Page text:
Self Rating - Pickleball en Ligne™
    

Self Rating

Pickleball self rating (level 1 through 7) is used to assess the overall performance of pickleball players.
1.0
This player is just starting to play tennis
1.5
This player has been introduced to the game, however has difficulty playing the game due to a lack of consistency rallying and serving. This player has limited experience and is still working primarily on getting the ball into play.
2.0
This player needs on-court experience. This player has obvious stroke weaknesses but is familiar with basic positions for singles and doubles play. Ground-Strokes (forehand and backhand) Can get the ball in play but lacks control, resulting in inconsistent rallies. Often chooses to hit forehands instead of backhands. Net Play (volleys and overheads) In singles, reluctant to come to the net. In doubles, understands the basic positioning; comfortable only with the forehand volley; avoids backhand volley and overhead. Serve In complete service motion. Toss is inconsistent. Double faults are common. Return of Serve Tends to position in a manner to protect weaknesses. Inconsistent return.
2.5
This player is learning to judge where the ball is going although court coverage is weak. Can sustain a short rally of slow pace with other players of the same ability. Ground-Strokes (forehand and backhand) Can rally consistenly 10 balls in a row, especially on the forehand, with an arched trajectory over the net when the objective is to hit to a partner at moderate speed. Net Play (volleys and overheads) Becoming at ease at the net in practice but uncomfortable in a game situation. Serve Attempting a full service motion on the first serve. First serve in inconsistent (less than 50%). Uses an incomplete motion to ensure a steady second serve. Return of Serve In singles, consistent when returning towards the middle of the court. In doubles, difficulty returning cross-court to start the point.
3.0
This player is fairly consistent when hitting medium paced shots, but is not comfortable with all strokes and lacks execution when trying for directional control, depth, or power. Most common doubles formation is one-up, one-back. Ground-Strokes (forehand and backhand) Able to rally consistently 10 balls in a row on forehands and backhands. Able to maintain the rally when receiving high, short or wide balls, assuming the ball is received at a moderate pace, especially on the forehand stroke. Net Play (volleys and overheads) Very consistent on forehand volley with easy balls, inconsistent on backhand volley. Overall has difficulty with low and wide balls. Can smash easy lobs. Serve Full motion on both serves. Able to achieve more than 50% success on first serve. Second serve much slower than first serve. Return of Serve Can control the direction of the ball in both singles and doubles, when receiving a serve of moderate pace.
3.5
This player has achieved improved stroke dependability with directional control on moderate shots, but still lacks depth and variety. This player exhibits more aggressive net play, has improved court coverage, and is developing teamwork in doubles. Ground-Strokes (forehand and backhand) Able to move the opponent around the court or hit harder when receiving easier balls. Can execute approach shots with some consistency (more than 50%). Net Play (volleys and overheads) Becoming confident at net play; can direct FH volleys; controls BH volley but with little offense; general difficulty in putting volleys away. Can handle volleys and overheads that require moderate movement. Serve Can vary the speed or direction of first serve. Can direct the second serve to the opponent's weakness without double-faulting on a regular basis. Return of Serve Can return fast serves or well-placed serves with defensive actions. On easy second serve, can return with pace or directional control; can approach the net in doubles.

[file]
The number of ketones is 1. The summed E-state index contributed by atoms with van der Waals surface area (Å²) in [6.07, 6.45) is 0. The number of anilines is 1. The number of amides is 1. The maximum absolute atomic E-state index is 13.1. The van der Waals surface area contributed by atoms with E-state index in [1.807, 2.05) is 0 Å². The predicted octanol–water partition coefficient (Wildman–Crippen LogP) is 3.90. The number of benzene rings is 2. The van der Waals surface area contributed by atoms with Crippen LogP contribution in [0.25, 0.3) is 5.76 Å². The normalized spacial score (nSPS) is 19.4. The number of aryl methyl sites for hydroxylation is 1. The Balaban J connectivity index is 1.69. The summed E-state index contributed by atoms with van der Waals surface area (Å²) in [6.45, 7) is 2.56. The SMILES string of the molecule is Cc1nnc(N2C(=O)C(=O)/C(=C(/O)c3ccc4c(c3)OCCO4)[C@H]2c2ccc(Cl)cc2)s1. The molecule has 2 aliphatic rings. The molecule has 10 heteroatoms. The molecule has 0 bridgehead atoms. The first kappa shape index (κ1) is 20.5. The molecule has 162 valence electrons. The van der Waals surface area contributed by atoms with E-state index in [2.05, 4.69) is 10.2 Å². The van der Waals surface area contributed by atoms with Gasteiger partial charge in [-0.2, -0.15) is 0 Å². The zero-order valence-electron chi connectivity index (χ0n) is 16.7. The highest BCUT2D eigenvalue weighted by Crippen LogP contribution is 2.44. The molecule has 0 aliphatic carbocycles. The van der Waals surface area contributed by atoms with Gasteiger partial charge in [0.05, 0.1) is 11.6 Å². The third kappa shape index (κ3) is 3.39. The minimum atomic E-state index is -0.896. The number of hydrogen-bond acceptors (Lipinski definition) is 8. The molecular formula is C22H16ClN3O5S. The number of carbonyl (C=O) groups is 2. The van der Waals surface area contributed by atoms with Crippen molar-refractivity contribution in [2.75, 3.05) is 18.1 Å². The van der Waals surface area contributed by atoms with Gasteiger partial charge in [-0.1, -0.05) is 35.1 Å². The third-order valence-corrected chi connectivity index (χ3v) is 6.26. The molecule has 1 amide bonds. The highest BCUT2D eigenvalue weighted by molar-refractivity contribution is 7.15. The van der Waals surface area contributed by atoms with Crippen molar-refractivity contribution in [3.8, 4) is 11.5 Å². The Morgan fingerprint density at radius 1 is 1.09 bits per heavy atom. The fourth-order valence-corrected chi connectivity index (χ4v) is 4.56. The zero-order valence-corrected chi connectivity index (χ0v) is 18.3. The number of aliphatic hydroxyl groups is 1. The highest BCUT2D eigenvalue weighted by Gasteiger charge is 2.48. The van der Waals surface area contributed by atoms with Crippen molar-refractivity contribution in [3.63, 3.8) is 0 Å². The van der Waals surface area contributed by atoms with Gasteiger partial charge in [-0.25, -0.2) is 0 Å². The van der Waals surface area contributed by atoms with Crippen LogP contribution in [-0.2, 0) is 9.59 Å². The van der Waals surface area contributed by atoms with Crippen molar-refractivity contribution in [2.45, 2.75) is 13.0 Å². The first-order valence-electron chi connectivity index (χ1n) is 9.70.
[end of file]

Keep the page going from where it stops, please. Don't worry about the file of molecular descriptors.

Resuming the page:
4.0
This player has dependable strokes, including directional control and depth on both forehand and backhand sides on moderate shots, plus the ability to use lobs, overheads, approach shots and volleys with some success. This player occasionally forces errors when serving. Rallies may be lost due to impatience. Teamwork in doubles is evident. Ground-Strokes (forehand and backhand) Able to develop points with some consistency by using a reliable combination of shots. Erratic when attempting a quality shot, when receiving fast or wide balls, and when attempting passing shots. Net Play (volleys and overheads) In singles, comfortable at following an approach shot to the net. In doubles, comfortable receiving a variety of balls and converting o offensive positioning; can poach on weak returns of serve. Able to put away easy overheads. Serve Can vary the speed and direction of the first serve. Uses spin. Return of Serve Difficulty in returning spin serves and very fast serves. On moderately paced serves, can construct the point through hitting a good shot or exploiting an opponent's weakness. In doubles, can vary returns effectively on moderately-paced serves.